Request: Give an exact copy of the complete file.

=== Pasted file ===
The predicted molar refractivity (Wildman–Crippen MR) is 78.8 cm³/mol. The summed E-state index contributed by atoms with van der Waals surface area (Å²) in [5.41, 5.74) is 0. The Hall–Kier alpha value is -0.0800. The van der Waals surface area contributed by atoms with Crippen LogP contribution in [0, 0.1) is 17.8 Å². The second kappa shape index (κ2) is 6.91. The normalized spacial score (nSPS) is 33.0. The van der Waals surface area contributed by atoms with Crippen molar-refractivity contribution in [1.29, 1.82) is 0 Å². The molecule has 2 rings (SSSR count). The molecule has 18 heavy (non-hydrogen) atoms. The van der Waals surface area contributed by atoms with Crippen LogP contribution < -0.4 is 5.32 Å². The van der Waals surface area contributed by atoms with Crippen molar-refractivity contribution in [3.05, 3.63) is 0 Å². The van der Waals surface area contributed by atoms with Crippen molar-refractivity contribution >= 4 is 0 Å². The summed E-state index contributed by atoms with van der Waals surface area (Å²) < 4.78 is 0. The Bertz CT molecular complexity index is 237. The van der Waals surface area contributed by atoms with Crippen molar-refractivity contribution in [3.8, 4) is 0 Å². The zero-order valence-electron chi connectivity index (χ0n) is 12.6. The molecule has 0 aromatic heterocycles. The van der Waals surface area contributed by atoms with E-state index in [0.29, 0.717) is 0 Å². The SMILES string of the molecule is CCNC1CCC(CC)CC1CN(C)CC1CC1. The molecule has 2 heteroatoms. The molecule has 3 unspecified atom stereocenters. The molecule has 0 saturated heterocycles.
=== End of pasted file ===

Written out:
The predicted molar refractivity (Wildman–Crippen MR) is 78.8 cm³/mol. The summed E-state index contributed by atoms with van der Waals surface area (Å²) in [5.41, 5.74) is 0. The Hall–Kier alpha value is -0.0800. The van der Waals surface area contributed by atoms with Crippen LogP contribution in [0, 0.1) is 17.8 Å². The second kappa shape index (κ2) is 6.91. The normalized spacial score (nSPS) is 33.0. The van der Waals surface area contributed by atoms with Crippen molar-refractivity contribution in [1.29, 1.82) is 0 Å². The molecule has 2 rings (SSSR count). The molecule has 18 heavy (non-hydrogen) atoms. The van der Waals surface area contributed by atoms with Crippen LogP contribution < -0.4 is 5.32 Å². The van der Waals surface area contributed by atoms with Crippen molar-refractivity contribution in [3.05, 3.63) is 0 Å². The van der Waals surface area contributed by atoms with Crippen molar-refractivity contribution >= 4 is 0 Å². The summed E-state index contributed by atoms with van der Waals surface area (Å²) < 4.78 is 0. The Bertz CT molecular complexity index is 237. The van der Waals surface area contributed by atoms with Crippen molar-refractivity contribution in [3.8, 4) is 0 Å². The zero-order valence-electron chi connectivity index (χ0n) is 12.6. The molecule has 0 aromatic heterocycles. The van der Waals surface area contributed by atoms with E-state index in [0.29, 0.717) is 0 Å². The SMILES string of the molecule is CCNC1CCC(CC)CC1CN(C)CC1CC1. The molecule has 2 heteroatoms. The molecule has 3 unspecified atom stereocenters. The molecule has 0 saturated heterocycles.